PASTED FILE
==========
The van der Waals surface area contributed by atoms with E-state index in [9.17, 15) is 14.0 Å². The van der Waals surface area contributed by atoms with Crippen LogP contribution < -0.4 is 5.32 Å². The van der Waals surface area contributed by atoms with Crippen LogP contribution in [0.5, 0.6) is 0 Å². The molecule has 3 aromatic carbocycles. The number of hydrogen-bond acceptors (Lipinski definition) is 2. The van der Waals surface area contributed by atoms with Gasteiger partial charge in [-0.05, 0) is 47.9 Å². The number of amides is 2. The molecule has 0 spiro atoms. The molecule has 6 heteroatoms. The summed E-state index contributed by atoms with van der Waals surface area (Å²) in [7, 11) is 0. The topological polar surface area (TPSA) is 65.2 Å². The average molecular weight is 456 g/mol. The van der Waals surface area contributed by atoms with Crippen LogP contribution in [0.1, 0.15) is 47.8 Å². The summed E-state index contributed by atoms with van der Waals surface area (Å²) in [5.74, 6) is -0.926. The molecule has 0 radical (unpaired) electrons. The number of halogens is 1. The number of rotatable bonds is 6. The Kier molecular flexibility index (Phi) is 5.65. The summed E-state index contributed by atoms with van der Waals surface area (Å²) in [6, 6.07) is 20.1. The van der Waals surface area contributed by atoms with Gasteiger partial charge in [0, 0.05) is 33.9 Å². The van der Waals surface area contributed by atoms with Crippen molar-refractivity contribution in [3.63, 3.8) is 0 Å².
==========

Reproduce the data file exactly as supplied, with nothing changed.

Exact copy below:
The van der Waals surface area contributed by atoms with E-state index in [9.17, 15) is 14.0 Å². The van der Waals surface area contributed by atoms with Crippen LogP contribution < -0.4 is 5.32 Å². The van der Waals surface area contributed by atoms with Crippen LogP contribution in [0.5, 0.6) is 0 Å². The molecule has 3 aromatic carbocycles. The number of hydrogen-bond acceptors (Lipinski definition) is 2. The van der Waals surface area contributed by atoms with Gasteiger partial charge in [-0.05, 0) is 47.9 Å². The number of amides is 2. The molecule has 0 spiro atoms. The molecule has 6 heteroatoms. The summed E-state index contributed by atoms with van der Waals surface area (Å²) in [7, 11) is 0. The topological polar surface area (TPSA) is 65.2 Å². The average molecular weight is 456 g/mol. The van der Waals surface area contributed by atoms with Crippen LogP contribution in [0.1, 0.15) is 47.8 Å². The summed E-state index contributed by atoms with van der Waals surface area (Å²) in [5.74, 6) is -0.926. The molecule has 0 radical (unpaired) electrons. The number of halogens is 1. The number of rotatable bonds is 6. The Kier molecular flexibility index (Phi) is 5.65. The summed E-state index contributed by atoms with van der Waals surface area (Å²) in [6, 6.07) is 20.1. The van der Waals surface area contributed by atoms with Gasteiger partial charge in [0, 0.05) is 33.9 Å². The van der Waals surface area contributed by atoms with Crippen molar-refractivity contribution in [3.63, 3.8) is 0 Å².